Lonnie Schmidt spent his earliest working days loading trucks and doing part-time bookkeeping for a Spokane-based hauling company.
“I never expected I’d own a company and have 200 employees,” said Schmidt, now president of Farwest Sports, the multimillion-dollar business that sells sporting goods through its better-recognized retail locations, Sportco in Fife and Outdoor Emporium in Seattle.
Farwest’s history is an interesting one full of pivots and expansions. “The company’s original partners were trapshooters,” Schmidt recalled. “Two of them also ran a high-end retail gun store in Spokane called The Trap House.”
This side interest, Schmidt said, ultimately motivated ownership to reinvent Farwest’s business model, turning it into a wholesale supplier of outdoor sporting gear. The entity rebranded to Farwest Sports and relocated to the Olympia area in 1976.
“Ten years later,” Schmidt said, “wholesale business was evaporating, banks were nervous, interest rates were high, and acquisitions were happening everywhere.”
Farwest’s answer was a retail subsidiary that could take advantage of in-house wholesale capabilities to keep pricing competitive.
“We picked Fife, because it was 30 miles from everything, and we decided to call it Sportco,” Schmidt said, adding that the idea was modeled on the new Costco concept, including an annual membership program offering members 5 percent off purchases and access to exclusive promotions.
In 2007, following a surge in local outdoor sports chains, Farwest brought Outdoor Emporium into its fold. Farwest’s wholesale division also was spun off to a new subsidiary named Sport Service, which, according to Schmidt, now supports a large salesforce and more than 300 accounts, including Amazon, Costco, Walmart, and Tractor Supply.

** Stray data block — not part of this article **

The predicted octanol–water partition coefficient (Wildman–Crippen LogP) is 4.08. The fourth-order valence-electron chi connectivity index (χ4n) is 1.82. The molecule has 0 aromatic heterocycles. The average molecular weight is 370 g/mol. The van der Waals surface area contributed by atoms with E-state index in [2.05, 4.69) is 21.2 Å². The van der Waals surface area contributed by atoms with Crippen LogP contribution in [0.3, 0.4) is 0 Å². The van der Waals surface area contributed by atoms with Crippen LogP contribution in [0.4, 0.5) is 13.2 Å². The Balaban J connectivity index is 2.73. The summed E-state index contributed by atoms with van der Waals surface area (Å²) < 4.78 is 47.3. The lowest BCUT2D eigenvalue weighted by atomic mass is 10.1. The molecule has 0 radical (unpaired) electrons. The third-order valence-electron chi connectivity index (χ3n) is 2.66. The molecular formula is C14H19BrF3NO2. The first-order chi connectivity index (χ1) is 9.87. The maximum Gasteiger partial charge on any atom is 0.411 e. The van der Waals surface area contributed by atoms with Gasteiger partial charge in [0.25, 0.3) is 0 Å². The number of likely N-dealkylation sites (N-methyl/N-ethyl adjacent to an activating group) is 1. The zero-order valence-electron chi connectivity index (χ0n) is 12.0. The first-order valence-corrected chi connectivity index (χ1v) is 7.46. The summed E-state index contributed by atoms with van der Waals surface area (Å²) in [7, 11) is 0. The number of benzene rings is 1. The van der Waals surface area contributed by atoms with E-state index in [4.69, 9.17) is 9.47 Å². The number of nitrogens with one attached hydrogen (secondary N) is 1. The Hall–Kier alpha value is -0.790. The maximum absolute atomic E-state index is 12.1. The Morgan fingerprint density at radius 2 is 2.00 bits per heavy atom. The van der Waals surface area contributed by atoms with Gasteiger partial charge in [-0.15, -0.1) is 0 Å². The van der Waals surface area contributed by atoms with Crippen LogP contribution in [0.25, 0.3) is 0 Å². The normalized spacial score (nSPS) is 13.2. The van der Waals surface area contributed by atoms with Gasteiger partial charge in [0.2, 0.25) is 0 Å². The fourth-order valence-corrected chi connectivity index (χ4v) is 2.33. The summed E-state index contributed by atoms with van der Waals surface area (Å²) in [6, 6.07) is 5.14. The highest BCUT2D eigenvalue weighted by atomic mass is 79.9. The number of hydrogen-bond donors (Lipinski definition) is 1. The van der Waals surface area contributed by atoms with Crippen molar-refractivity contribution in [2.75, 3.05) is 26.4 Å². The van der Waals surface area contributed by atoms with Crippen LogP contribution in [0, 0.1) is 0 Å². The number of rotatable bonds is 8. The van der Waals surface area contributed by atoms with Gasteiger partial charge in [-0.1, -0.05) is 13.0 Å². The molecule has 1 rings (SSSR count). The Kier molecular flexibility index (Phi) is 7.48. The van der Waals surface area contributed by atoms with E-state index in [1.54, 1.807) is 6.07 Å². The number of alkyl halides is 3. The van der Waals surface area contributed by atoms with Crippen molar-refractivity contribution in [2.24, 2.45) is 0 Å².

Meanwhile, Schmidt rose in the ranks and began buying stock whenever a partner retired, eventually becoming the majority shareholder. “One is still alive and like a father (to me),” Schmidt said. “He took me under his wing and let me buy the company.”
Schmidt said Farwest’s retail entities carry similar products to other outdoor stores and said these newer competitors have had an impact on sales. But he also noted that his customers always return.
“Our pricing is so competitive, and we’re not paying for the higher overhead,” he said. “It doesn’t take the consumer long to figure out we have the right product for less.”
Regardless, Schmidt said sustainability as an independent brand is an ongoing battle. “We’re still small enough for a few people to make all the decisions, and the diversity of our sales channels help us balance through the bad seasons. But you have to be adaptable and flexible to survive. It’s definitely a competitive world, and it’s getting tougher with everyone buying on the internet. Everything learned in Business 101 goes out the window, because internet companies don’t play the same game as in-person retailers.”
Looking out at the 200,000-square-foot operation in Fife — nearly 4,000 percent larger now than its original footprint — Schmidt reflected on what he’s learned since joining the company decades ago.
“Time evolves, and business changes,” he said. “If you’re not adapting, you’re going to go away.”